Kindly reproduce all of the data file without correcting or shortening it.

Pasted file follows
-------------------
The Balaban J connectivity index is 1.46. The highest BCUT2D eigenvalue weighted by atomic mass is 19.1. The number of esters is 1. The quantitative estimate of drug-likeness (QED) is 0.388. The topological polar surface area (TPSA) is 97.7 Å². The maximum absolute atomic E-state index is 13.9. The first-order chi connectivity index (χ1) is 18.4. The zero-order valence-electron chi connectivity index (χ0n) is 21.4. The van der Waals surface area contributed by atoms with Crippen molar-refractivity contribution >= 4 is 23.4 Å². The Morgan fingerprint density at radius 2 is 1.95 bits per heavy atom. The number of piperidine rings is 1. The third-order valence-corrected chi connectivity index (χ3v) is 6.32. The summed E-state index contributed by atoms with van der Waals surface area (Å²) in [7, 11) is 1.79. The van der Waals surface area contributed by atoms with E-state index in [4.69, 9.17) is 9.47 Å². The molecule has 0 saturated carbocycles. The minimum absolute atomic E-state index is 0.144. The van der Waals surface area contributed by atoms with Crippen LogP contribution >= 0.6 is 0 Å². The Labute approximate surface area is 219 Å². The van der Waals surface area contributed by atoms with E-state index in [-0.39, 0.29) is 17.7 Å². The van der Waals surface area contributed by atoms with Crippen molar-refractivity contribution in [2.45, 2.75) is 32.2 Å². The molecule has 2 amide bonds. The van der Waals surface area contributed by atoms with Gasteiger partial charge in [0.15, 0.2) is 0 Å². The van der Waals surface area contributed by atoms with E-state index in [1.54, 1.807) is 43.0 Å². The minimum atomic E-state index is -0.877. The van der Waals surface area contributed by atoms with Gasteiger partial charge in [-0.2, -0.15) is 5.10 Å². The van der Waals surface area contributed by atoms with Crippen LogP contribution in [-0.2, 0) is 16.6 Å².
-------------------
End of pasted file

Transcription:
The Balaban J connectivity index is 1.46. The highest BCUT2D eigenvalue weighted by atomic mass is 19.1. The number of esters is 1. The quantitative estimate of drug-likeness (QED) is 0.388. The topological polar surface area (TPSA) is 97.7 Å². The maximum absolute atomic E-state index is 13.9. The first-order chi connectivity index (χ1) is 18.4. The zero-order valence-electron chi connectivity index (χ0n) is 21.4. The van der Waals surface area contributed by atoms with Crippen molar-refractivity contribution >= 4 is 23.4 Å². The Morgan fingerprint density at radius 2 is 1.95 bits per heavy atom. The number of piperidine rings is 1. The third-order valence-corrected chi connectivity index (χ3v) is 6.32. The summed E-state index contributed by atoms with van der Waals surface area (Å²) in [7, 11) is 1.79. The van der Waals surface area contributed by atoms with E-state index in [4.69, 9.17) is 9.47 Å². The molecule has 0 saturated carbocycles. The minimum absolute atomic E-state index is 0.144. The van der Waals surface area contributed by atoms with Crippen LogP contribution >= 0.6 is 0 Å². The Labute approximate surface area is 219 Å². The van der Waals surface area contributed by atoms with E-state index in [-0.39, 0.29) is 17.7 Å². The van der Waals surface area contributed by atoms with Crippen molar-refractivity contribution in [2.45, 2.75) is 32.2 Å². The molecule has 2 amide bonds. The van der Waals surface area contributed by atoms with Gasteiger partial charge in [0.15, 0.2) is 0 Å². The van der Waals surface area contributed by atoms with E-state index in [1.54, 1.807) is 43.0 Å². The minimum atomic E-state index is -0.877. The van der Waals surface area contributed by atoms with Gasteiger partial charge in [-0.2, -0.15) is 5.10 Å². The van der Waals surface area contributed by atoms with Crippen LogP contribution in [-0.2, 0) is 16.6 Å².